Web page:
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Colombia grants ‘historic’ protections to rainforest, indigenous groups

13 / 04 / 2018, Mongabaycom News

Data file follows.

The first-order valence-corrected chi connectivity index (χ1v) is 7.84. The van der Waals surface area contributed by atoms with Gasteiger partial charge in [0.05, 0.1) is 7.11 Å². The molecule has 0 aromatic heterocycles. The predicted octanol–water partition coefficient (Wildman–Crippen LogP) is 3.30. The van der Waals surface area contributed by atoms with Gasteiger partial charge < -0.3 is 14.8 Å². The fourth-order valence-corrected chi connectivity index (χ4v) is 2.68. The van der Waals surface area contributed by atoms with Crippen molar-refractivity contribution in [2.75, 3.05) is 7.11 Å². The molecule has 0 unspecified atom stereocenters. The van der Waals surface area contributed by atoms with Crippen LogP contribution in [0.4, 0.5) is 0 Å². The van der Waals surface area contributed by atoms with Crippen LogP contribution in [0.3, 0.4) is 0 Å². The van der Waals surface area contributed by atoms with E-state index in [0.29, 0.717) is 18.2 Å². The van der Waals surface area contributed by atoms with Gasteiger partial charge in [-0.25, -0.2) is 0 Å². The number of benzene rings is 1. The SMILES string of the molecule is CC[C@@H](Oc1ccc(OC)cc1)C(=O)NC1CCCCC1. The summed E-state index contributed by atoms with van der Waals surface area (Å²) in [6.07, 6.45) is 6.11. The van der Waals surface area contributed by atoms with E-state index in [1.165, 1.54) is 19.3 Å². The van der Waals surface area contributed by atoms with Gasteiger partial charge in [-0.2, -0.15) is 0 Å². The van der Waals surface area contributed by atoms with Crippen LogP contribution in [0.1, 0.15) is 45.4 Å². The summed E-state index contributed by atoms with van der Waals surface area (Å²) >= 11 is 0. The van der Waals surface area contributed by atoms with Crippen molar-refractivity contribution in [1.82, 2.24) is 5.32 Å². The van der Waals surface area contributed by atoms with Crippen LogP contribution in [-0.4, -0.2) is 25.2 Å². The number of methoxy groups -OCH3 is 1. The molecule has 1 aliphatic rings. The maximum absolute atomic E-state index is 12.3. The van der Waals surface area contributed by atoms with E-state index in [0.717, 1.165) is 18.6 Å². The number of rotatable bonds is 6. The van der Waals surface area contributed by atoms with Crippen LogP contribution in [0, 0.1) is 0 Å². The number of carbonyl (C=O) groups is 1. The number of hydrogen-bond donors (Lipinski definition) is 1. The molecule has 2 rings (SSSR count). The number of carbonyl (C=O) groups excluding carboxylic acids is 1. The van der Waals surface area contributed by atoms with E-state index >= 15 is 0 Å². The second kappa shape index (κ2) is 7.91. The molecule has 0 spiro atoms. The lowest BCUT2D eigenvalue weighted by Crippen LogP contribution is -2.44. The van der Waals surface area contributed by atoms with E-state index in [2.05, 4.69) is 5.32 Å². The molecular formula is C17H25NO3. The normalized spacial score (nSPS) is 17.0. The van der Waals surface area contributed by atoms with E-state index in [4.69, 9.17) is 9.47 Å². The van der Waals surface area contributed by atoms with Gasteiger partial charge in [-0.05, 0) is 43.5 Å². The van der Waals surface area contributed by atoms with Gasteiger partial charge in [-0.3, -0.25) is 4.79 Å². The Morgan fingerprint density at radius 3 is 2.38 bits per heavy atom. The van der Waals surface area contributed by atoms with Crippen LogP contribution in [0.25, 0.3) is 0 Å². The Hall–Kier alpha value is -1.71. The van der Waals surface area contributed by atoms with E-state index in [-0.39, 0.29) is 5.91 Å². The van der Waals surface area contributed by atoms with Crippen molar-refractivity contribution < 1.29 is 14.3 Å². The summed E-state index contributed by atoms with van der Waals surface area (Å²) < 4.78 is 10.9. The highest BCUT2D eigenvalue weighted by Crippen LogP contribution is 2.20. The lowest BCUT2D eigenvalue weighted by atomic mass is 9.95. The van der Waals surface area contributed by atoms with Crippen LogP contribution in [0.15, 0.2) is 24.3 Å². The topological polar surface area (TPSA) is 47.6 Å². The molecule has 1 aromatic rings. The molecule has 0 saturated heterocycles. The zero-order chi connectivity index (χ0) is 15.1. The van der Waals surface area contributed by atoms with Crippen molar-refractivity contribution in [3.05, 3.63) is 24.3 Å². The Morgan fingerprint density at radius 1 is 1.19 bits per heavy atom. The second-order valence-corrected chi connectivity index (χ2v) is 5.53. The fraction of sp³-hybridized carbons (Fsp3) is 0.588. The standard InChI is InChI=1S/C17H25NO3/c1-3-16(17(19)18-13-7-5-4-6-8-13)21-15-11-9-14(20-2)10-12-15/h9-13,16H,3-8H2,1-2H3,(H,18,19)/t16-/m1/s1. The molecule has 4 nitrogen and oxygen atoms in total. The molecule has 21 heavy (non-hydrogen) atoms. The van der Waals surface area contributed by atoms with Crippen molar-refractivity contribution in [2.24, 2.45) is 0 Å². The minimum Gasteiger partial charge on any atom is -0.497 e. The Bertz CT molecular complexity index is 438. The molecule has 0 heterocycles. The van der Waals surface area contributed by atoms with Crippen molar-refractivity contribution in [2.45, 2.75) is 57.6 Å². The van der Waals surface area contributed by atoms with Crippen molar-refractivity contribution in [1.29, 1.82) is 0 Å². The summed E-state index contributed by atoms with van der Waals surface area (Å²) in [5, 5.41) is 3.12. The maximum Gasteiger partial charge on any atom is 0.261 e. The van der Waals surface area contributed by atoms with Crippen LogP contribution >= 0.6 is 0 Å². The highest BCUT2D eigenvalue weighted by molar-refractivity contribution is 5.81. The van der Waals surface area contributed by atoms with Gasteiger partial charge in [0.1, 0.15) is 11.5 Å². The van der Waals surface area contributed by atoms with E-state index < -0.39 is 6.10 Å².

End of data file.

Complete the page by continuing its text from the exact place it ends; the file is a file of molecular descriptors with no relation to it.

In a move described as “unprecedented,” Colombia’s president Juan Manuel Santos announced Tuesday that the country intends to add 8 million hectares (80,000 square kilometers or 31,000 square miles) to its protected areas. That same day, Santos also signed a decree granting indigenous communities the ability and autonomy to govern their own territories. According to a speech by Santos, these new protections will increase Colombia’s protected area coverage by 30 million to 38 million hectares – or by 27 percent. He said this expansion will protect forest against the encroachment of agriculture and will include strategic areas for biodiversity conservation. The announcement comes as agricultural activity has rushed to fill the vacuum left by demobilization of the FARC rebel group, the presence of which held off development in much of the Colombian Amazon for decades. It aims to effectively freeze agricultural expansion into rainforest areas. As reported by Thomson Reuters, Santos said “once and for all, we (will) know where we can farm, produce – and from what boundary we will protect all the forests and the entire Amazon.” He said the government will be spending the next two weeks defining the bounds of the new protected areas, and that residents of local indigenous communities will be granted land titles giving them the autonomy to manage them. Santos delivered his speech in the Colombian Amazon city of Leticia, flanked by members of indigenous communities, as well as Norway’s prime minister Erna Solberg. Norway has committed $250 million towards Colombia’s initiative,…

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